Back in kindergarten, when you couldn’t quite figure out how to complete that puzzle, your teacher would come over and say, “That’s okay, at least you tried your best.”
I hate to say it, but those days are over.
What am I talking about? Do I expect you to be perfect? Just because that file is missing a couple of numbers or there was a spelling error in your latest blog post, does that mean you’re a complete failure? You were trying your best! How is that not good enough?
It’s not good enough because there’s no such thing as “good enough.”
Something is either good or it’s not. You wouldn’t want a surgeon who was “good enough” to operate on you. Sure, your heart would work again, but not well enough to let you run, jog, or even walk at a brisk pace. Good enough, though, right?
See what I mean?
I’ve been reading a book by Joseph G. Lecak called Double Your Salary: How to Influence Compensation and Promotions. In the first chapter, he says that we have to strive for perfection. My first reaction to this advice was that it was ludicrous! Perfect is impossible. We’re all human and we all make mistakes.
I think my negative reaction to this stems partially from my upbringing and always being told that as long as I tried my best, I was okay. Another part is due to the fact that I have made my fair share of mistakes in life and the thought of never being able to make another is terrifying.
But, as I kept reading, I started to agree with him more and more. I realized that he wasn’t saying that we all had to be perfect all of the time (or even that employers expected us to be). We just had to approach everything with the mindset that we could be. Instead of trying our best, we should just assume that we would be our best.
When we say that we will “try our best,” we’re giving ourselves permission not to be. Instead of doing the work right the first time and to the standard that it should be at, we’re saying that we hope that happens, want that to happen, but can’t be 100% sure that that will happen.
As consumers, we expect perfection. We want our medicine to heal, our cars to transport us, and our phones to make calls, browse the internet, connect us with friends… whoa we expect a lot from our phones. And they should do all of these things. That’s what they promise us!
How would we feel if the label on the ibuprofen bottle promised to “try its best to make that headache go away?” I, for one, would not be pleased.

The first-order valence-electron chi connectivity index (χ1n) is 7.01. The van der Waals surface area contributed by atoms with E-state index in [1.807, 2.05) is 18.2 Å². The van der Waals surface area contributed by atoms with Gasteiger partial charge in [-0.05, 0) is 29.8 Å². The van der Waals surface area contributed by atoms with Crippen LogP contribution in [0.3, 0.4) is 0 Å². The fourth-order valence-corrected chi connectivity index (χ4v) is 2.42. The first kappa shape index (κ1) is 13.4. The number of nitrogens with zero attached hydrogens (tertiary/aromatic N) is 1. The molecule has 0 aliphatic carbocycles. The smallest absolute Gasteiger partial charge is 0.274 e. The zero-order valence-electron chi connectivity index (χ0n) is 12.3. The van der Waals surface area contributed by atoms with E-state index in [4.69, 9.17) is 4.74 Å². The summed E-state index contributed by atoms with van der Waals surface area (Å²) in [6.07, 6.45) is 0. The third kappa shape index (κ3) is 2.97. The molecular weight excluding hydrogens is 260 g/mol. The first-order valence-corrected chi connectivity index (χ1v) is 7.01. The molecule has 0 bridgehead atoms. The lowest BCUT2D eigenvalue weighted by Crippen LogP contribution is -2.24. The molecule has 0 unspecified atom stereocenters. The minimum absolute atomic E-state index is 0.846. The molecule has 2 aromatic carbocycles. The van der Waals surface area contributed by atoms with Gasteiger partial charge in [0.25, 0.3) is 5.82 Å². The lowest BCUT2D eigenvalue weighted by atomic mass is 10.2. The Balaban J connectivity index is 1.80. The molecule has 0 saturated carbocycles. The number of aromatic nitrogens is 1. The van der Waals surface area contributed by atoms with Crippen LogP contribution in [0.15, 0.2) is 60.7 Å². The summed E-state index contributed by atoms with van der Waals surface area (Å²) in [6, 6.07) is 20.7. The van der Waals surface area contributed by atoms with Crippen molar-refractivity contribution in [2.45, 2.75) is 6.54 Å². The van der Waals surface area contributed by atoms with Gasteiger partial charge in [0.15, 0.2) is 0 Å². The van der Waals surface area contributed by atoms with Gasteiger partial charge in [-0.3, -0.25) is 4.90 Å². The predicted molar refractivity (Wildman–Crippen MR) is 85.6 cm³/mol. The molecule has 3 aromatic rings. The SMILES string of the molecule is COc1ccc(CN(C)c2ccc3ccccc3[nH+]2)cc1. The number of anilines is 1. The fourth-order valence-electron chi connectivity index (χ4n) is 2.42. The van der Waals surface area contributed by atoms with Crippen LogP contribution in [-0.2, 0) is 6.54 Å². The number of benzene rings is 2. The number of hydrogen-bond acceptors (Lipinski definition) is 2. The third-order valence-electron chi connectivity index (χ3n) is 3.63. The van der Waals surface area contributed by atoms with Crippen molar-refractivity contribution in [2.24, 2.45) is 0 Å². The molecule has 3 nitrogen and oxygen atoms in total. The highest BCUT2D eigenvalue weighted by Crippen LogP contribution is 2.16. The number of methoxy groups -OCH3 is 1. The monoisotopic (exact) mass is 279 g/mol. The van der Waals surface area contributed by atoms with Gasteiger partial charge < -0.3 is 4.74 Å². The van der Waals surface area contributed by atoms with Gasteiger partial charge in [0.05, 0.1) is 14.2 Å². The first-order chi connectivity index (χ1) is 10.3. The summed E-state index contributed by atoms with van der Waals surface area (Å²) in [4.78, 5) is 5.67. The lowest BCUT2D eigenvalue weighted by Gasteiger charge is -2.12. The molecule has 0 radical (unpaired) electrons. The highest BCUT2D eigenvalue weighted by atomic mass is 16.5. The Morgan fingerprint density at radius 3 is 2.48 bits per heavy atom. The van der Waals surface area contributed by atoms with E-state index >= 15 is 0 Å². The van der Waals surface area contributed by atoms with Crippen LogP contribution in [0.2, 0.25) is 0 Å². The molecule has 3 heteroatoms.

So, why wouldn’t you hold yourself to the same standard? Do you think employers are looking for employees who will try to do their best or will actually do their best?
We all need to approach everything from a can-do place. Why give yourself permission to be anything other than perfect?
Why send anything other than a perfect résumé? Why give anything other than a perfect interview? Why approach any assignment from a mindset other than that you’re going to turn it in on time and without any mistakes?
Now, I know that it’s impossible to live a life where absolutely no mistakes will be made… believe me, I know. Errors will occur and when that happens, you’re going to have to deal with them. BUT what I’m suggesting is that we shouldn’t let ourselves expect them to happen. We shouldn’t give ourselves permission to turn in work or perform at any other level than perfect.
By choosing to strive and believe that we can complete every project, every presentation, and every job to its utmost potential, we’ll eliminate a lot of the possibility that we won’t. Believe that you can and you will.
Homework time! Not sure how to approach this new way of thinking? Check out this post about my fears of volunteering and how I “faked it ’til I made it.” You can also challenge yourself to remove the word “try” from your vocabulary. For a week, two weeks, a month, don’t use the word “try” and instead make action statements. You will edit your résumé. You will conduct an informational interview. You are going to put together a strong portfolio.
What do you think? We’d love to hear your thoughts about this mindset. Should we stop trying to do our best and actually just do it? How can you start applying this mentality to your everyday life and job search?